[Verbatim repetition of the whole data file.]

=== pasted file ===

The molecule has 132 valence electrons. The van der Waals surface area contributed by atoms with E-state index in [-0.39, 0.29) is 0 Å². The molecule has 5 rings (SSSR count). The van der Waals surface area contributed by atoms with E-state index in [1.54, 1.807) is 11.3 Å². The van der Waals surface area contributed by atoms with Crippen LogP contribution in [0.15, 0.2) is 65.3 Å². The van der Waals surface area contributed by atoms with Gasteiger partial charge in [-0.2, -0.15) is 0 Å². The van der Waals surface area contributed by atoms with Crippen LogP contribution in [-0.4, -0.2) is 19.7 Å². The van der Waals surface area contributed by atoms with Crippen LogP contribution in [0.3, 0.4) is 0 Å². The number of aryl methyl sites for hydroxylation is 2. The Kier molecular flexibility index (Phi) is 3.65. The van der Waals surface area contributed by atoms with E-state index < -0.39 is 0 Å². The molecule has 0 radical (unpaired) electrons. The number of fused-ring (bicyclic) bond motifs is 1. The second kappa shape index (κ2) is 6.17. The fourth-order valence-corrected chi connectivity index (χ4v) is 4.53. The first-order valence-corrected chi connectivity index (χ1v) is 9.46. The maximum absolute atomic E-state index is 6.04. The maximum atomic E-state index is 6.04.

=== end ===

The molecule has 132 valence electrons. The van der Waals surface area contributed by atoms with E-state index in [-0.39, 0.29) is 0 Å². The molecule has 5 rings (SSSR count). The van der Waals surface area contributed by atoms with E-state index in [1.54, 1.807) is 11.3 Å². The van der Waals surface area contributed by atoms with Crippen LogP contribution in [0.15, 0.2) is 65.3 Å². The van der Waals surface area contributed by atoms with Gasteiger partial charge in [-0.2, -0.15) is 0 Å². The van der Waals surface area contributed by atoms with Crippen LogP contribution in [-0.4, -0.2) is 19.7 Å². The van der Waals surface area contributed by atoms with Crippen LogP contribution in [0.3, 0.4) is 0 Å². The number of aryl methyl sites for hydroxylation is 2. The Kier molecular flexibility index (Phi) is 3.65. The van der Waals surface area contributed by atoms with E-state index < -0.39 is 0 Å². The molecule has 0 radical (unpaired) electrons. The number of fused-ring (bicyclic) bond motifs is 1. The second kappa shape index (κ2) is 6.17. The fourth-order valence-corrected chi connectivity index (χ4v) is 4.53. The first-order valence-corrected chi connectivity index (χ1v) is 9.46. The maximum absolute atomic E-state index is 6.04. The maximum atomic E-state index is 6.04.